At our January 26 Forum, Mary Ellis Stevens challenged us to absorb “Climate Reality.” Anyone who heard her thorough and fact-based presentation went away well informed about the climate crisis. The not-too-distant destruction of species, elimination of coastal cities, deforestation, drought, fires, floods, and melting ice caps might inspire in us fear and anger. But Ms. Stevens, with the power of a prophet, offered hope rather than anger as a response. She said, “We expect innovation in global markets rather than politics to be the primary driver” of a sustainable economy even as she listed voting as a political response. Vote, yes! We can do that. But what else can we do?
With the leadership of the Episcopal Church and the Diocese of North Carolina, St. Peter’s is committing to Creation Care this February by offering two informative and interactive Sunday forum sessions. We can’t change the whole planet, but what better place to begin than in our homes?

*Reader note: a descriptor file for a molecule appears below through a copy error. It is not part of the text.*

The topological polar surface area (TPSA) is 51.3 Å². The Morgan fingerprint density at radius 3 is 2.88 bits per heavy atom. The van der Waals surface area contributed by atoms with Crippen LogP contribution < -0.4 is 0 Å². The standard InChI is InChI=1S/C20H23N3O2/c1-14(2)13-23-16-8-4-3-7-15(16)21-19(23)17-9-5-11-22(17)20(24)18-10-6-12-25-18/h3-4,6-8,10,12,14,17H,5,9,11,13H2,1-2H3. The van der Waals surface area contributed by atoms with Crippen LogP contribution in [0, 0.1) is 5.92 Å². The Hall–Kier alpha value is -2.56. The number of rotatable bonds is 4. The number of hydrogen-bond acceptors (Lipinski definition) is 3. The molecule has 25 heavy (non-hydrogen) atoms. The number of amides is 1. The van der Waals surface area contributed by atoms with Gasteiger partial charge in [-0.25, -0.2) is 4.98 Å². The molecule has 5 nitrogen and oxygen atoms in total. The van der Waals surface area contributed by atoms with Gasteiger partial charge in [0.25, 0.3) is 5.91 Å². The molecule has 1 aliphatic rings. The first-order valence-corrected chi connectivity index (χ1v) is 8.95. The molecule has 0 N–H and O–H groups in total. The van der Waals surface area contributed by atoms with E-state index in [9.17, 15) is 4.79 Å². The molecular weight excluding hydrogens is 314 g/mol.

On February 9, Maitre Meyer, Mecklenburg County Recycling Educator, will explain how to “Recycle Right.” She will present the challenges and costs of improper recycling and how residents can help. Then on February 16, we will learn how climate awareness can shape our consumption of food and “stuff.” Surprisingly consumer choices have the power to help reverse global warming. Come away from this forum with shared strategies, possible Lenten practices, and even a recipe or two.
Mary Ellis Stevens inspired me with her knowledge and dedication. Let us respond to her call for action based on hope. Let us love our children and our neighbors by taking steps to renew a healthy planet, which Eucharistic Prayer C calls “this fragile earth, our island home.” Wendell Berry, in his poem “A Vision,” imagines that potential home:
If we will have the wisdom to survive,
to stand like slow-growing trees
on a ruined place, renewing, enriching it. . .
then a long time after we are dead
the lives our lives prepare will live
here, their houses strongly placed
upon the valley sides, fields and gardens
rich in the windows.
Deje McGavran with St. Peter’s Creation Care